FROM Peverill Squire
Hillary Clinton and the Price of Inevitability In Iowa, Hillary Clinton has begun a bus tour she calls the " Middle Class Express " to tell voters she cares abut hard-working Americans. Meantime, conventional wisdom has shifted in her direction and the acknowledgement that she's overcome years of personal scrutiny. The Boston Globe reports that New Hampshire voters are " warming unexpectedly to Clinton ." She's leading in the latest Iowa poll . Today's New York Times calls here the " presumptive Democratic presidential nominee ." But as her lead grows in fund raising and Democratic public opinion polls, some Republicans are rubbing their hands. With the Iowa caucuses still three months away, does being the acknowledged front-runner create a new set of vulnerabilities? Have those old, negative images been erased forever?
Terrorism and tweets, hate speech and murder Just days before an election, Britain is coping with a rash of deadly terrorism, and Prime Minister Theresa May is on the defensive. And again today, President Trump has tweeted criticism of the Mayor of London. Later, a double murder in Portland, Oregon has revealed the ugly past of a supposedly “progressive” city. One immediate question: is “hate speech” protected by the First Amendment?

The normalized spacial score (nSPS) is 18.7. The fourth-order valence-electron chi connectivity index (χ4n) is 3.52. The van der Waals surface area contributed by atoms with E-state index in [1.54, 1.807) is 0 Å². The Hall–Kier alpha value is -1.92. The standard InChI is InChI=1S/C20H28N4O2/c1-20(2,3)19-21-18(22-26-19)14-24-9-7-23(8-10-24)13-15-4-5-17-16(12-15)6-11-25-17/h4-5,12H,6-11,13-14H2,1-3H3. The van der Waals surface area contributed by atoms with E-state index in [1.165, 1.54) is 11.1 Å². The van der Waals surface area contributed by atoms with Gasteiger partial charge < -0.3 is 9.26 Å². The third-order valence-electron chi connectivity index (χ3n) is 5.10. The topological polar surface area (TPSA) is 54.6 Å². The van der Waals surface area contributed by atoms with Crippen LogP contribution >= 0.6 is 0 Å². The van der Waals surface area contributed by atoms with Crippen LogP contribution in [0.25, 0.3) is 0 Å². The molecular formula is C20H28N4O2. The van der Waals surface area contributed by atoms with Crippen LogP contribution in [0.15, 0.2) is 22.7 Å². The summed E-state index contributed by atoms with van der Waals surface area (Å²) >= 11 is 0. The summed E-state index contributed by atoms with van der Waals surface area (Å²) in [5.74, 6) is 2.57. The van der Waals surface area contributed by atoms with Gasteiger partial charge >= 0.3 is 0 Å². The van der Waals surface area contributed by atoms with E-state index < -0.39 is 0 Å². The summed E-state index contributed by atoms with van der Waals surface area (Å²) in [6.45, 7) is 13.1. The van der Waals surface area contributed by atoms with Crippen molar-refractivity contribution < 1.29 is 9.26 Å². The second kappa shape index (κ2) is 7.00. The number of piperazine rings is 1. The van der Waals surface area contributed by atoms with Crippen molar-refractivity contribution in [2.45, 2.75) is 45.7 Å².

The Trump agenda: where's the beef? President Trump says big things are happening. After celebrating a House bill on health care, he doesn’t yet have Senate agreement. With James Comey’s public testimony scheduled tomorrow, the President today tweeted his selection of a new FBI Director. Is the Chief Executive all style and no substance? Later, terror attacks in Iran and conflicting claims about who’s behind them.
Human Rights in the era of Donald Trump President Trump’s UN Ambassador, Nikki Haley, said today the US might pull out of the United Nations’ Human Rights Council. Serious violators of human rights are members of the Council itself–and a US resignation could make things worse. Later on today’s show, now that he’s into his second term, comedian turned US Senator Al Franken is telling jokes again.
Will the Senate write a healthcare bill in secret? While Democrats and Republicans argue White House relations with Russia, another question is being decided behind closed doors: who gets help buying health insurance and who doesn't? We hear how the pros and cons are being shrouded in secrecy.